Discovery of ‘international importance’ at Shakespeare’s Schoolroom and Guildhall


12 July 2021
Painting by Dr Jonathan Foyle to depict how the wall painting in the Priests’ Chapel would have looked in the early to mid-15th century
New light has been thrown on one of the most significant buildings in Stratford-upon-Avon, Shakespeare’s Schoolroom & Guildhall, following a study of its medieval symbolic decorations by architectural historian Dr Jonathan Foyle.

The revelations include the confirmation that amongst the building’s internal wall paintings are the remains of a depiction of the Last Supper; a discovery of ‘international importance’. Fragments of this painting can still be seen, located in what is now known as the Master’s Chamber, built as the South Wing in the 1420s.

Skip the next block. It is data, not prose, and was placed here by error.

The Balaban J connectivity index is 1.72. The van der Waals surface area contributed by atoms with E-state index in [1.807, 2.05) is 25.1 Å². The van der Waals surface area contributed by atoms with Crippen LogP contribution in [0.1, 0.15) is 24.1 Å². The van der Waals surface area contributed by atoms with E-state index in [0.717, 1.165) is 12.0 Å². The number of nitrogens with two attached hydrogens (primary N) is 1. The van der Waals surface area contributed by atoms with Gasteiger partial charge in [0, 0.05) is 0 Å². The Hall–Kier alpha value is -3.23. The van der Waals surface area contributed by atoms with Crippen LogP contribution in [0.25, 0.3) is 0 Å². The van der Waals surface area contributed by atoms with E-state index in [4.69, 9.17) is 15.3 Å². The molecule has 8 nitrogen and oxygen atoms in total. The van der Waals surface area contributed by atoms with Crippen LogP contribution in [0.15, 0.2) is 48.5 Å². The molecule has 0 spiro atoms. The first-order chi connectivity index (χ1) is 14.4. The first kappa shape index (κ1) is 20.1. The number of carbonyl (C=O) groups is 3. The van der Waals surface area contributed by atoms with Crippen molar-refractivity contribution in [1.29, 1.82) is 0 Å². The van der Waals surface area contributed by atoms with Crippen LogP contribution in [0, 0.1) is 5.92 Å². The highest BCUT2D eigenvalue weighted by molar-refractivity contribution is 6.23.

Master's Chamber at Shakespeare's Schoolroom & Guildhall, copyright Sara Beaumont 

Dr Jonathan Foyle, architectural historian and broadcaster, said of the discovery: ‘This places Shakespeare’s Schoolroom & Guildhall among the many European guilds, confraternities and monasteries who express their religious brotherhood through enactments of the Last Supper. 

'Fine examples of mural paintings of this theme can be seen in the refectories of 15th century Florence, but the most famous is Leonardo da Vinci’s version in the refectory of the convent of Santa Maria delle Grazie in Milan, painted half a century after Stratford-upon-Avon’s simple scheme.’

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To give visitors a greater indication of what the wall painting in the Priests’ Chapel would once have looked like, Jonathan has created an original painting. This will be presented at the historic site alongside a film that tells of the story of the painting, which at the end enables visitors to see the remains of the original wall painting.

Find out more at the Shakespeare's Schoolroom website.